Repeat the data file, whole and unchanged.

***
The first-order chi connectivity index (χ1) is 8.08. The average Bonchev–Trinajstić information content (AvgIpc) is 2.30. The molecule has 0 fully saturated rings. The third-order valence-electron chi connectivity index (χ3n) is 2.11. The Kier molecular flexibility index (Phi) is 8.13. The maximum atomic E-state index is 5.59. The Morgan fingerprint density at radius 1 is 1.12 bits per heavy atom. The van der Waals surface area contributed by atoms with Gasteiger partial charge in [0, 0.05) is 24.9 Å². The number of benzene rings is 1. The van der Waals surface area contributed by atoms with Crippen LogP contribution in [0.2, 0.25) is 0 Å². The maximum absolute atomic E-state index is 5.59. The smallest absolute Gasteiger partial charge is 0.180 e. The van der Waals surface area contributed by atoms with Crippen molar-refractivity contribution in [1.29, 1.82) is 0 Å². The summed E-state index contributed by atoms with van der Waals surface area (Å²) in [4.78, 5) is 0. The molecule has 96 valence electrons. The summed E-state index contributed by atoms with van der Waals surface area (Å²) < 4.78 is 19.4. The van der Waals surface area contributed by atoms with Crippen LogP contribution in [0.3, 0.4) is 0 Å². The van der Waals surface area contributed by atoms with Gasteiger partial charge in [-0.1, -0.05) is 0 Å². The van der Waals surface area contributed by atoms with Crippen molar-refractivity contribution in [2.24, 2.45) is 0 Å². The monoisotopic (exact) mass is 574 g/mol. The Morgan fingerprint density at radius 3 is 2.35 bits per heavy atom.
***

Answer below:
The first-order chi connectivity index (χ1) is 8.08. The average Bonchev–Trinajstić information content (AvgIpc) is 2.30. The molecule has 0 fully saturated rings. The third-order valence-electron chi connectivity index (χ3n) is 2.11. The Kier molecular flexibility index (Phi) is 8.13. The maximum atomic E-state index is 5.59. The Morgan fingerprint density at radius 1 is 1.12 bits per heavy atom. The van der Waals surface area contributed by atoms with Gasteiger partial charge in [0, 0.05) is 24.9 Å². The number of benzene rings is 1. The van der Waals surface area contributed by atoms with Crippen LogP contribution in [0.2, 0.25) is 0 Å². The maximum absolute atomic E-state index is 5.59. The smallest absolute Gasteiger partial charge is 0.180 e. The van der Waals surface area contributed by atoms with Crippen molar-refractivity contribution in [1.29, 1.82) is 0 Å². The summed E-state index contributed by atoms with van der Waals surface area (Å²) in [4.78, 5) is 0. The molecule has 96 valence electrons. The summed E-state index contributed by atoms with van der Waals surface area (Å²) < 4.78 is 19.4. The van der Waals surface area contributed by atoms with Crippen LogP contribution in [0.3, 0.4) is 0 Å². The van der Waals surface area contributed by atoms with Gasteiger partial charge in [-0.1, -0.05) is 0 Å². The van der Waals surface area contributed by atoms with Crippen molar-refractivity contribution in [2.24, 2.45) is 0 Å². The monoisotopic (exact) mass is 574 g/mol. The Morgan fingerprint density at radius 3 is 2.35 bits per heavy atom.